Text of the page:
Under the law, Dogs (and other pets) are legally defined as property. ‘Property’ is typically defined as an inanimate object, not a living thing.
By defining dogs as an equal ‘property’ to household ‘things’ means that a dog often must endure dire conditions before the law can intervene. A dog placed into a dangerous environment is far more likely to become dangerous than a socialized, well cared for animal.
Food. Water. Shelter. A dog with such basics is not considered to be in ‘danger’ because according to law his survival needs are being met. While one dog may react differently than another based on the exact same stressful conditions, any animal behaviorist or individual that has dog experience can attest to definable conditions that correlate to a dog becoming ‘dangerous’. Keeping a dog tethered and kept without basic socialization are probably two of the biggest contributors to ‘dangerous dogs’.
We must examine what commonalities ‘dangerous dogs’ share. One progressive ordinance implemented in the city of Albuquerque is a zero tolerance policy for chaining or otherwise tethering dogs. Dogs that are tied up are more at risk to display aggression because they recognize their vulnerability in being unable to get away from a potential threat. Such dogs are not necessarily inherently aggressive, but the act of trying a dog is a big one in contributing to dogs being defined as a ‘dangerous dog’.
‘Dangerous Dog’ policies fail community. The reason being that the law does not ask a critical first question, “Why do dogs become dangerous?” and “What policies can be enacted to minimize the risk of a dog becoming dangerous in the first place?”.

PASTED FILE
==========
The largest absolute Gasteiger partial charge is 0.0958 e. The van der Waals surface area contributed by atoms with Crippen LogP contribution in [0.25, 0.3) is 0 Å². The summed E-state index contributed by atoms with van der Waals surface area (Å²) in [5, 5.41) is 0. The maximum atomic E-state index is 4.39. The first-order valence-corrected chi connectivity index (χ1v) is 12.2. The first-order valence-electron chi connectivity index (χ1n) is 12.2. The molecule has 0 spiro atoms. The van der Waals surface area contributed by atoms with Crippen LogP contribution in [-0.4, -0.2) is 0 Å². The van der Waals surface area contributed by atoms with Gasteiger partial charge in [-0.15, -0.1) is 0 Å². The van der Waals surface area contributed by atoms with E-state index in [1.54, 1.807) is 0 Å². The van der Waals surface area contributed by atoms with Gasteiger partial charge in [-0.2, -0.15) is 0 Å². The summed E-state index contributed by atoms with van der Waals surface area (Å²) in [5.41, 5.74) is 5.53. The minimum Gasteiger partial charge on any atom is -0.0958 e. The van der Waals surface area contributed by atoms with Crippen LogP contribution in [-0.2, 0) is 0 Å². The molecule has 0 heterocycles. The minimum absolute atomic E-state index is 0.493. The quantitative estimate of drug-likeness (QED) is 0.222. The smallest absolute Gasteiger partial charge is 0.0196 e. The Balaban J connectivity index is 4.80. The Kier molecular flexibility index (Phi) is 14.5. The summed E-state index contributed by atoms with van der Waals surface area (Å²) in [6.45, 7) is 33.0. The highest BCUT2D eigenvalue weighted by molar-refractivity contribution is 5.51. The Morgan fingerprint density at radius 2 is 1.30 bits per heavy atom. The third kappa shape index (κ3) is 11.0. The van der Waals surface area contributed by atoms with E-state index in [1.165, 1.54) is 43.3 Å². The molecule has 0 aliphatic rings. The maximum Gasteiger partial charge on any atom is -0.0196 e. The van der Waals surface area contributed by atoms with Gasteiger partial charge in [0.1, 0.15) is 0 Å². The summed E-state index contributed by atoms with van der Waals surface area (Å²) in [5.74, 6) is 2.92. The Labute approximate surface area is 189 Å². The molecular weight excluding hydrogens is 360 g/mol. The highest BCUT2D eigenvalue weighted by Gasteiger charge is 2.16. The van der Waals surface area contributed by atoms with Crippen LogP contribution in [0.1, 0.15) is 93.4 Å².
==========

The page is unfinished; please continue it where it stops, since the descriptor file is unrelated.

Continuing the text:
In my state, New Mexico, there are no existing regulations for ‘commercial breeders’. This means a surplus of puppies are easily available without regard to the kind of homes they will have, or how many times they may be ‘re-homed’.
While we cannot regulate, nor legally define morality, communities can and should ask why an issue exists in the first place before addressing treatment.
As long as dogs are legally defined as mere property, there is an inherent disconnect. On one hand dogs are equal to any inanimate object. On the other, their behavior is being regulated.
Cities take the time to define what constitutes a dangerous dog without regard to examining the conditions that create a dog as defined under law as a ‘dangerous dog’.
By regulating commercial breeders (i.e, puppy mills and backyard breeders) communities can take one step forward is curbing the massive surplus of unwanted, abandoned and neglected dogs in their state.
As long as dogs are defined as property, dogs will continue to experience conditions that cause dangerous behaviors. It also places more burdens on animal shelters to find resources to rehabilitate dogs and homes for difficult to place dogs.
We need the law to see dogs as more than property in order to begin the paradigm shift of how dogs are seen in our communities across America. While no law can completely eliminate all ‘dangerous dogs’ or all ‘animal abuse’, such a progressive measure has incredible potential to alleviate the root cause of what causes dogs to become ‘dangerous’.
Let us not confuse idealism with an objective effort to identify the root cause that makes a reactive policy necessary.
As an individual who has worked with many shelter/rescue dogs and witnessed the wholehearted efforts of those working in animal welfare, it is obvious that policies need to empower our community to do more for dogs.
Every person already working to help dogs in need is making a contribution to a kinder world for dogs and all animals. Even if you only help one dog or introduce one person to a new way of thinking about dogs, you have made a difference. All of us must meet the challenge in being more effective stewards to the dogs in our communities.
Next up: How can we change the bad rap of the word ‘activist’?!
Placing Rescue Animals in the Spotlight
We are an animal photography image bank, greeting card line, creator of good cause campaigns and outreach consultant based in Albuquerque, NM